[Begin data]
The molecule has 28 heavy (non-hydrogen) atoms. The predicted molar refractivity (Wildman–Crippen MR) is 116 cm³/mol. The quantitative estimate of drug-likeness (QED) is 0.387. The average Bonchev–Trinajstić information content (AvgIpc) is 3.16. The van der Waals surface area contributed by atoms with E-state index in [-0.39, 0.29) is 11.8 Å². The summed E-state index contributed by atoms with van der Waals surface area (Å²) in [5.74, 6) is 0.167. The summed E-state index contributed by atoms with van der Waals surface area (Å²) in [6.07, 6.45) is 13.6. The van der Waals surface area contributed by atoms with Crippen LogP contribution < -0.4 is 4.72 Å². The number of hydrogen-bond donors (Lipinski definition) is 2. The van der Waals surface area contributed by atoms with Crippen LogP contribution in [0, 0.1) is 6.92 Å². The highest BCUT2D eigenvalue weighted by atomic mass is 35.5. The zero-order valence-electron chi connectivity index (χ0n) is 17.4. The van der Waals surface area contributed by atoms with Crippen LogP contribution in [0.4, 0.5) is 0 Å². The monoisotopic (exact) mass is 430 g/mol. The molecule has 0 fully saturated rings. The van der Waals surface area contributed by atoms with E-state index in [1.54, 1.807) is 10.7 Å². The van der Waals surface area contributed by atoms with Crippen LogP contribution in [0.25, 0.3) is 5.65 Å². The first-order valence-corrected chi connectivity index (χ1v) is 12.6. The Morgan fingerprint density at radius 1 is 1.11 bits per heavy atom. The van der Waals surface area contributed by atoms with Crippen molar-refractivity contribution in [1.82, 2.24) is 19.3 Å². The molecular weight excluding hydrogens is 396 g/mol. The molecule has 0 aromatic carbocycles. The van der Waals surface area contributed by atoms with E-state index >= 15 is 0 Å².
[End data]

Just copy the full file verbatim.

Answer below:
The molecule has 28 heavy (non-hydrogen) atoms. The predicted molar refractivity (Wildman–Crippen MR) is 116 cm³/mol. The quantitative estimate of drug-likeness (QED) is 0.387. The average Bonchev–Trinajstić information content (AvgIpc) is 3.16. The van der Waals surface area contributed by atoms with E-state index in [-0.39, 0.29) is 11.8 Å². The summed E-state index contributed by atoms with van der Waals surface area (Å²) in [5.74, 6) is 0.167. The summed E-state index contributed by atoms with van der Waals surface area (Å²) in [6.07, 6.45) is 13.6. The van der Waals surface area contributed by atoms with Crippen LogP contribution < -0.4 is 4.72 Å². The number of hydrogen-bond donors (Lipinski definition) is 2. The van der Waals surface area contributed by atoms with Crippen LogP contribution in [0, 0.1) is 6.92 Å². The highest BCUT2D eigenvalue weighted by atomic mass is 35.5. The zero-order valence-electron chi connectivity index (χ0n) is 17.4. The van der Waals surface area contributed by atoms with Crippen LogP contribution in [0.4, 0.5) is 0 Å². The monoisotopic (exact) mass is 430 g/mol. The molecule has 0 fully saturated rings. The van der Waals surface area contributed by atoms with E-state index in [1.54, 1.807) is 10.7 Å². The van der Waals surface area contributed by atoms with Crippen LogP contribution in [0.25, 0.3) is 5.65 Å². The first-order valence-corrected chi connectivity index (χ1v) is 12.6. The Morgan fingerprint density at radius 1 is 1.11 bits per heavy atom. The van der Waals surface area contributed by atoms with Crippen molar-refractivity contribution in [1.82, 2.24) is 19.3 Å². The molecular weight excluding hydrogens is 396 g/mol. The molecule has 0 aromatic carbocycles. The van der Waals surface area contributed by atoms with E-state index >= 15 is 0 Å².